In past ‘In the Name of Science’ experiments I’ve tested how long an OWA/W12 needs to marry and if a bourbon really changes in the bottle once opened. In 2019, I plan on testing some other theories:
-First on the testing block will be secondary cask finished ‘bourbons’. Angel’s Envy was the first widespread release of a bourbon finished in a port wine barrel but now the shelves are full of such products. These whiskies are no longer bourbon but are class type 641 – whiskey specialties. The catch is the TTB allows producers to state Bourbon on the front label if they also state what was done to it. So ‘KY Straight Bourbon with added yellow food coloring’ could appear on a label.
My theory is I can replicate, or even surpass, these whiskies by just adding small amounts of the secondary product directly to a bottle and allow it to marry for at least 30 days. In many cask finished bourbons the secondary cask finishing times are often very short. Also, producers have been known to recharge their secondary barrels – after emptying they add some additional port/sherry/etc back to barrel before refilling with bourbon.
For the test, I will make 3 whiskies employing my method starting with standard everyday available bourbons. I will purchase 3 well known secondary cask finished bourbons. I plan to also limit my 3 to half the retail cost of their commercial counterparts. I will have a group of 10 testers to blind taste and score each whiskey.
-Second test, does leaving a glass of whiskey out for 30 minutes change the taste? I often hear friends say they like to leave a pour sitting out before drinking. For this test we will compare a pour that sits out vs a fresh pour from a bottle. Like my prior tests this will be a 3-sample triangle blind taste test. Glasses used will be Glencairns. I have not picked the bourbon for the test but it will probably be something with a little higher proof, possibly between 110 and 120. My guess is tasters will be able to tell a difference as I believe enough alcohol will evaporate to a point that it is perceptible.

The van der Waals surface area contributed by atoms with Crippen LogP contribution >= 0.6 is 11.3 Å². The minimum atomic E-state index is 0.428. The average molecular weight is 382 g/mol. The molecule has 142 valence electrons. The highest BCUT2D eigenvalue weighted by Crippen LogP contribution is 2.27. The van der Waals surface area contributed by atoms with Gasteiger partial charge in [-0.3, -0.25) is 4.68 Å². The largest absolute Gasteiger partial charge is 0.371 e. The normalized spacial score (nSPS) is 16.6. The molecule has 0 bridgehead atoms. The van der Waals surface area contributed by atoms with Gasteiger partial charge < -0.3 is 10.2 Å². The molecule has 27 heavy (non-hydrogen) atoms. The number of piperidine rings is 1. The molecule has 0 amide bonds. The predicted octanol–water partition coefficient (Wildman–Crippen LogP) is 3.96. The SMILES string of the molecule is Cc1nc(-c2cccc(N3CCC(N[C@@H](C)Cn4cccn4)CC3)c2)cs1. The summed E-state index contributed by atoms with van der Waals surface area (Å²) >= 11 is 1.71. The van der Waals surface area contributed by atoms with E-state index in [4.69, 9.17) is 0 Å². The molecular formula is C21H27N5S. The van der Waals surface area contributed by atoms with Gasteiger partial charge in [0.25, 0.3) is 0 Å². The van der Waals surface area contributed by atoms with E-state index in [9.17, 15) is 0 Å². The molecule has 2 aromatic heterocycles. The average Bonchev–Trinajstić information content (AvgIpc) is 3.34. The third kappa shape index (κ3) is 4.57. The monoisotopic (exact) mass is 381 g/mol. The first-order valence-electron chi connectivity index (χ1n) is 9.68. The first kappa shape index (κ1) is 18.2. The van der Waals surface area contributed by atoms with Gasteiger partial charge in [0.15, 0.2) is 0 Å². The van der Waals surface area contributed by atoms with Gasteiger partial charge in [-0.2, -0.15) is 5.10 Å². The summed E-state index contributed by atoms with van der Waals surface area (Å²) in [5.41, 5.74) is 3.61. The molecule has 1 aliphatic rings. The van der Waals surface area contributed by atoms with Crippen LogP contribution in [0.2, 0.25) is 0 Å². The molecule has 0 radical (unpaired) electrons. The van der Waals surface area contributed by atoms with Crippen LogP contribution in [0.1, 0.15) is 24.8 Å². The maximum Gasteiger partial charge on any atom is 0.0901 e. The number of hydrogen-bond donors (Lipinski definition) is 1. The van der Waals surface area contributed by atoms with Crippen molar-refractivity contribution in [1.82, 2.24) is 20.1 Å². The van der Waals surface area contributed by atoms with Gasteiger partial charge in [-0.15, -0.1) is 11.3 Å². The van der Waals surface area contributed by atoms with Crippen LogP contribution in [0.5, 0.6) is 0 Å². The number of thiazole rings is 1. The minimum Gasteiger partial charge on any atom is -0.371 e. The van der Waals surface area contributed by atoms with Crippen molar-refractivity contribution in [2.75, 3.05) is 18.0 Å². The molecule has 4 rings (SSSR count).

-Third test – Does the water used to cut a bourbon to proof noticeably change the taste? Most producers use as pure as water as possible post distillation to cut to proof prior to barreling as well as before bottling. However, a few are starting to tout their water source used to cut proof for bottling as a key part of their process. For the test I will choose a high proof bourbon and cut it to proof with some different waters. Distilled water will be the control water that should have no effect on flavor. There are a couple of waters being used I’d like to obtain samples for testing.
What other drinking for science projects would you like to see tested?